What is Fryns syndrome?
Fryns syndrome is a condition that affects the development of many parts of the body. Signs and symptoms vary widely among affected individuals. Many individuals with this condition have defects of the diaphragm such as a congenital diaphragmatic hernia (a hole in the diaphragm present at birth). This may allow the stomach and intestines to move into the chest, which can result in pulmonary hypoplasia (underdevelopment of the lungs).
How common is Fryns syndrome?
Fryns syndrome is a rare disease that affects both males and females equally. A 1989 French study reported 7 cases per 100,000 live births, but no other recent estimates of prevalence have been published. Please discuss with your doctor for further information.
What are the symptoms of Fryns syndrome?
The common symptoms of Fryns syndrome are:
- Underdeveloped diaphragm
- Underdeveloped lungs causing difficulty breathing
- Distinct facial features
- Underdeveloped fingers of the hands
- Underdeveloped toes
- Abnormally small eyes
- Excessive amniotic fluid
- Brain abnormalities
- Cardiac abnormalities
- Genital abnormalities.
There may be some symptoms not listed above. If you have any concerns about a symptom, please consult your doctor.
When should I see my doctor?
If you have any signs or symptoms listed above or have any questions, please consult with your doctor. Everyone’s body acts differently. It is always best to discuss with your doctor what is best for your situation.
What causes Fryns syndrome?
The exact cause of this condition is not known but it is believed to be inherited as an autosomal recessive condition meaning that two copies of the defective gene one from each parent is required for the development of Fryns syndrome.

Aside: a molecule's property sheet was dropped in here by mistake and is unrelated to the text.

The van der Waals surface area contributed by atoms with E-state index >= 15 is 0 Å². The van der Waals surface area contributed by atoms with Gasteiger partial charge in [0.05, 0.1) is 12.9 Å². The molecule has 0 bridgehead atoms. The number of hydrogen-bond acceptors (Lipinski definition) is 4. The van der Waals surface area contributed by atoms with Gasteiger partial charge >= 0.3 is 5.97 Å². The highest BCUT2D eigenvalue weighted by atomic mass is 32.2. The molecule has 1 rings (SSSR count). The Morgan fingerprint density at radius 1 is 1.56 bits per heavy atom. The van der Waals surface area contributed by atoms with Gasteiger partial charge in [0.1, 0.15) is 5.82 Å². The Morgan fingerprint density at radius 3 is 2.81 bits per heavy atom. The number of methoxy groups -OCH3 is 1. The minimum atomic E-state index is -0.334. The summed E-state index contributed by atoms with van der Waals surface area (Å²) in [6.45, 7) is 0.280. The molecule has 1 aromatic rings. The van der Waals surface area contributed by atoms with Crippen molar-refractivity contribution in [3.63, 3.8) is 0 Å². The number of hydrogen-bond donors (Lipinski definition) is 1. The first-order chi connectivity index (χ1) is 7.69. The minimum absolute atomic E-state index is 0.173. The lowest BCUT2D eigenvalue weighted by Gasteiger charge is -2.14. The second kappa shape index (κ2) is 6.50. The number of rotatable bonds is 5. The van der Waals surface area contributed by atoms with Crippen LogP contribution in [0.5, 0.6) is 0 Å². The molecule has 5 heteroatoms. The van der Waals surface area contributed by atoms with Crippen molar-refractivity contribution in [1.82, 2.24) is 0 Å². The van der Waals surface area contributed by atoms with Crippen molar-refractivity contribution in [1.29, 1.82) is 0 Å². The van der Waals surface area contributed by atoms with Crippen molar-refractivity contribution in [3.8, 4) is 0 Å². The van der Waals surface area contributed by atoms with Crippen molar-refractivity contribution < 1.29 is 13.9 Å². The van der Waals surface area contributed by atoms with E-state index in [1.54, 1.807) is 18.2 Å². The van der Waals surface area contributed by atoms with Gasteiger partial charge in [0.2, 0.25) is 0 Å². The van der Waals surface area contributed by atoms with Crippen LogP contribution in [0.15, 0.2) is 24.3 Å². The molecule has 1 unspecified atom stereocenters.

What increases my risk for Fryns syndrome?
Please consult with your doctor for further information.
Diagnosis & treatment
The information provided is not a substitute for any medical advice. ALWAYS consult with your doctor for more information.
How is Fryns syndrome diagnosed?
There are six distinct features that a child must have in order to confirm a diagnosis of Fryns syndrome. These features are:
- Diaphragmatic abnormality which can be seen clearly on imaging studies
- Distinct facial features
- Abnormal or underdeveloped fingers of the hands
- Underdeveloped lungs which will tend to cause difficulty breathing and imaging studies will clearly show the abnormality
- Malformation of either the digestive system or the urinary system.
Once all these abnormalities are confirmed through imaging studies the diagnosis is confirmed of Fryns syndrome.
How is Fryns syndrome treated?
As of now, there is no cure for Fryns syndrome and treatment is basically symptomatic. The diaphragm and lungs which are underdeveloped may need to be treated surgically.
As some of the abnormalities caused by this condition are potentially life threatening like abnormalities of the heart, lungs, and the diaphragm the surgery to correct these may need to be performed soon after the birth of the child as soon as the condition is diagnosed.
The treatment of a child with Fryns syndrome will require coordinated effort from physicians of various specialties who can formulate a treatment plan best suited for a child with Fryns syndrome.
Lifestyle changes & home remedies
What are some lifestyle changes or home remedies that can help me manage Fryns syndrome?
If you have any questions, please consult with your doctor to better understand the best solution for you.
Hello Health Group does not provide medical advice, diagnosis or treatment.
What is Fryns Syndrome & How is it Treated? https://www.epainassist.com/genetic-disorders/fryns-syndrome Accessed February 02, 2018
Fryns Syndrome https://rarediseases.org/rare-diseases/fryns-syndrome/ Accessed February 02, 2018
Fryns syndrome https://rarediseases.info.nih.gov/diseases/3699/fryns-syndrome Accessed February 02, 2018
Review Date: February 2, 2018 | Last Modified: February 11, 2018